- ungentle and unpleasant in action or effect: harsh treatment; harsh manners.
- grim or unpleasantly severe; stern; cruel; austere: a harsh life; a harsh master.
- physically uncomfortable; desolate; stark: a harsh land.
- unpleasant to the ear; grating; strident: a harsh voice; a harsh sound.
- unpleasantly rough, ragged, or coarse to the touch: a harsh surface.
- jarring to the eye or to the esthetic sense; unrefined; crude; raw: harsh colors.
- unpleasant to the taste or sense of smell; bitter; acrid: a harsh flavor; a harsh odor.
Origin of harsh
SynonymsSee more synonyms on Thesaurus.com
Examples from the Web for harshness
Simply stated, the harshness of the elements conspires to help, rather than hinder, the lucky few.How to Hitchhike a Plane—and Survive
April 22, 2014
“This is not a future of harshness but of bespoke details,” production designer K.K. Barrett recently explained.How ‘Her’ Gets the Future Right
December 21, 2013
But did he expect the harshness of the criticism from the like of Fox News?Dad: Why I Let My 18-Month-Old Daughter Play With Gorillas
September 24, 2012
The bullet fee well symbolizes the harshness of a brutal police state that cloaks itself in the trappings of religion.Where Iran's Regime Learned Its Tricks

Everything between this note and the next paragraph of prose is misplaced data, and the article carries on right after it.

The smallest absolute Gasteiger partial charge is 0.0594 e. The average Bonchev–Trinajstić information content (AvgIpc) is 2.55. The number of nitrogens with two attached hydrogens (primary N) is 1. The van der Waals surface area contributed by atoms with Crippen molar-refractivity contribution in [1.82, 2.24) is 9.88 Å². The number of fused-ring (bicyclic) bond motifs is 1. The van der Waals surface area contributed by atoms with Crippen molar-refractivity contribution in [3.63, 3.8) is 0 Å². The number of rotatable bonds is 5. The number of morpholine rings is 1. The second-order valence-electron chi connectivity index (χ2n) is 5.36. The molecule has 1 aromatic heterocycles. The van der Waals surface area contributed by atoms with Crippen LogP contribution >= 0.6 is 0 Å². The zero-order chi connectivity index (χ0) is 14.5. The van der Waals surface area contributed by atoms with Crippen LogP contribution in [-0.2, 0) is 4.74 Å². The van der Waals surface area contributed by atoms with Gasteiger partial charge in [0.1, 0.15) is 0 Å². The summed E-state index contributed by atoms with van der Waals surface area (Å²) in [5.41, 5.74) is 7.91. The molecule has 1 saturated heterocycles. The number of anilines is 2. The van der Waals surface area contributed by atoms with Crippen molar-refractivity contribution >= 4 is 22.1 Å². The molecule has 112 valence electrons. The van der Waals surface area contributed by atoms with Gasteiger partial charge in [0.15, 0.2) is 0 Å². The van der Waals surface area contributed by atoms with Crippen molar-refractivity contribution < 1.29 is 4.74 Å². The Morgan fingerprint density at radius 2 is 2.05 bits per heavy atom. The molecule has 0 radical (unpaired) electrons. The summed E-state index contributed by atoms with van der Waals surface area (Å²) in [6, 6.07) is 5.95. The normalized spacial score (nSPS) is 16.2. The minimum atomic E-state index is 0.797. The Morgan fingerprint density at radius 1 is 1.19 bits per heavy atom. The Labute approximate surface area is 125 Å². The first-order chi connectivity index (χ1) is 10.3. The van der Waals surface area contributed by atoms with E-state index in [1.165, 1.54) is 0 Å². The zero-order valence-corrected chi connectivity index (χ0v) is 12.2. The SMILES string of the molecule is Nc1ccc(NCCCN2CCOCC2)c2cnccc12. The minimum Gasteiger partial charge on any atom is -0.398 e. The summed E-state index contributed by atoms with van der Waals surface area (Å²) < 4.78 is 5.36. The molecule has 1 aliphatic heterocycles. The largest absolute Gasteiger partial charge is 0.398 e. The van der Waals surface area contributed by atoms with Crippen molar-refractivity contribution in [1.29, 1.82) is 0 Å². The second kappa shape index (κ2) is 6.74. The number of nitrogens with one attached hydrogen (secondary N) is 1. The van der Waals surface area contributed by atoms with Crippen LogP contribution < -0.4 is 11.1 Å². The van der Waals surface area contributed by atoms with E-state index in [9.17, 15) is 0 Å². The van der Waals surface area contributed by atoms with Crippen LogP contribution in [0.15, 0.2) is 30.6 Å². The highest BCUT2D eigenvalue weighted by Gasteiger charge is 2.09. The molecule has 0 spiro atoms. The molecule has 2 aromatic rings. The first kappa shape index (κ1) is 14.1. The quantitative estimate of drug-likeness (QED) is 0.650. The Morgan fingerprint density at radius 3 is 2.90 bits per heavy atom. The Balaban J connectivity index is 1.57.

June 26, 2009
I did not know, I said, that I had given occasion for this harshness.Clarissa, Volume 1 (of 9)
He is accused of harshness to boys that were placed under his care.The Letters of Robert Burns
And Edward Newbury in particular was thought to have behaved with harshness.The Coryston Family
Mrs. Humphry Ward
But Fyles remained unmoved, except that the harshness had gone out of his manner.The Law-Breakers
There was a note of harshness in the voice that answered him.The Snare
- rough or grating to the senses
- stern, severe, or cruel
- (tr) slang to cause (a state of elation) to be diminished or ended (esp in the phrases harsh someone's mellow and harsh someone's buzz)
Word Origin and History for harshness
originally of texture, "hairy," 1530s, probably from harske "rough, coarse, sour" (c.1300), a northern word of Scandinavian origin (cf. Danish and Norwegian harsk "rancid, rank"), related to Middle Low German harsch "rough, raw," German harst "a rake;" perhaps from PIE root *kars- "to scrape, scratch, rub, card" (cf. Lithuanian karsiu "to comb," Old Church Slavonic krasta, Russian korosta "to itch," Latin carduus "thistle," Sanskrit kasati "rubs, scratches"). Meaning "offensive to feelings" is from 1570s; "disagreeable, rude" from 1610s.